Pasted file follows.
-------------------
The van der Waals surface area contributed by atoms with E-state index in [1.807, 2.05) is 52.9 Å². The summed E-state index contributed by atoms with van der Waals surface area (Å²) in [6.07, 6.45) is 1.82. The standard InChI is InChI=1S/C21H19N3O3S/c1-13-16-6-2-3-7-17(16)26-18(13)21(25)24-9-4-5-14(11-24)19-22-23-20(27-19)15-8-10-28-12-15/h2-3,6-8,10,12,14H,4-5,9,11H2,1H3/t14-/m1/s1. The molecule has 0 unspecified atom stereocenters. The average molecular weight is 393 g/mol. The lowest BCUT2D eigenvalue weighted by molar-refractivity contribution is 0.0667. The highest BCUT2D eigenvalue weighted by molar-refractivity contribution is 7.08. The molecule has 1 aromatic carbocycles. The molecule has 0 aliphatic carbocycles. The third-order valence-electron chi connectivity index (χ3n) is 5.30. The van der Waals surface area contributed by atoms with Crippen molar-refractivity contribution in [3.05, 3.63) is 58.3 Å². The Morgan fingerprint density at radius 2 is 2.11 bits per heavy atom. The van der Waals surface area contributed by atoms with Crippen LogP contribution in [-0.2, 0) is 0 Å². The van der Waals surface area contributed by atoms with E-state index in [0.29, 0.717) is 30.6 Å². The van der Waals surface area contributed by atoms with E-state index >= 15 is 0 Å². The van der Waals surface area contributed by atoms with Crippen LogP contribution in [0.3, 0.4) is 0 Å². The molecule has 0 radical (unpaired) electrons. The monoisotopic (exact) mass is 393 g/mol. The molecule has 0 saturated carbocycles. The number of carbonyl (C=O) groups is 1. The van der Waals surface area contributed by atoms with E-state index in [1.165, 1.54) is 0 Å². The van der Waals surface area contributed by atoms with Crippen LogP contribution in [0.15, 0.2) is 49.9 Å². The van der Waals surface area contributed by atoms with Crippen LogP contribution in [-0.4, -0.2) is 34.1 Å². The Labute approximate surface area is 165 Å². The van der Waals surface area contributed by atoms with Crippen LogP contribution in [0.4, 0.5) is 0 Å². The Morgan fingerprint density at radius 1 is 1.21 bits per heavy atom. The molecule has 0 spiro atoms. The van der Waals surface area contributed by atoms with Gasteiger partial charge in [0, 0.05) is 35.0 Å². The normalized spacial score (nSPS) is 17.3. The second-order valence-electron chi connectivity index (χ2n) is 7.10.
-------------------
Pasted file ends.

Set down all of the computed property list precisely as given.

The van der Waals surface area contributed by atoms with E-state index in [1.807, 2.05) is 52.9 Å². The summed E-state index contributed by atoms with van der Waals surface area (Å²) in [6.07, 6.45) is 1.82. The standard InChI is InChI=1S/C21H19N3O3S/c1-13-16-6-2-3-7-17(16)26-18(13)21(25)24-9-4-5-14(11-24)19-22-23-20(27-19)15-8-10-28-12-15/h2-3,6-8,10,12,14H,4-5,9,11H2,1H3/t14-/m1/s1. The molecule has 0 unspecified atom stereocenters. The average molecular weight is 393 g/mol. The lowest BCUT2D eigenvalue weighted by molar-refractivity contribution is 0.0667. The highest BCUT2D eigenvalue weighted by molar-refractivity contribution is 7.08. The molecule has 1 aromatic carbocycles. The molecule has 0 aliphatic carbocycles. The third-order valence-electron chi connectivity index (χ3n) is 5.30. The van der Waals surface area contributed by atoms with Crippen molar-refractivity contribution in [3.05, 3.63) is 58.3 Å². The Morgan fingerprint density at radius 2 is 2.11 bits per heavy atom. The van der Waals surface area contributed by atoms with Crippen LogP contribution in [-0.2, 0) is 0 Å². The van der Waals surface area contributed by atoms with E-state index in [0.29, 0.717) is 30.6 Å². The van der Waals surface area contributed by atoms with E-state index >= 15 is 0 Å². The van der Waals surface area contributed by atoms with Crippen LogP contribution in [0.3, 0.4) is 0 Å². The molecule has 0 radical (unpaired) electrons. The monoisotopic (exact) mass is 393 g/mol. The molecule has 0 saturated carbocycles. The number of carbonyl (C=O) groups is 1. The van der Waals surface area contributed by atoms with E-state index in [1.165, 1.54) is 0 Å². The van der Waals surface area contributed by atoms with Crippen LogP contribution in [0.15, 0.2) is 49.9 Å². The van der Waals surface area contributed by atoms with Crippen LogP contribution in [-0.4, -0.2) is 34.1 Å². The Labute approximate surface area is 165 Å². The van der Waals surface area contributed by atoms with Crippen LogP contribution in [0.4, 0.5) is 0 Å². The Morgan fingerprint density at radius 1 is 1.21 bits per heavy atom. The molecule has 0 spiro atoms. The van der Waals surface area contributed by atoms with Gasteiger partial charge in [0, 0.05) is 35.0 Å². The normalized spacial score (nSPS) is 17.3. The second-order valence-electron chi connectivity index (χ2n) is 7.10.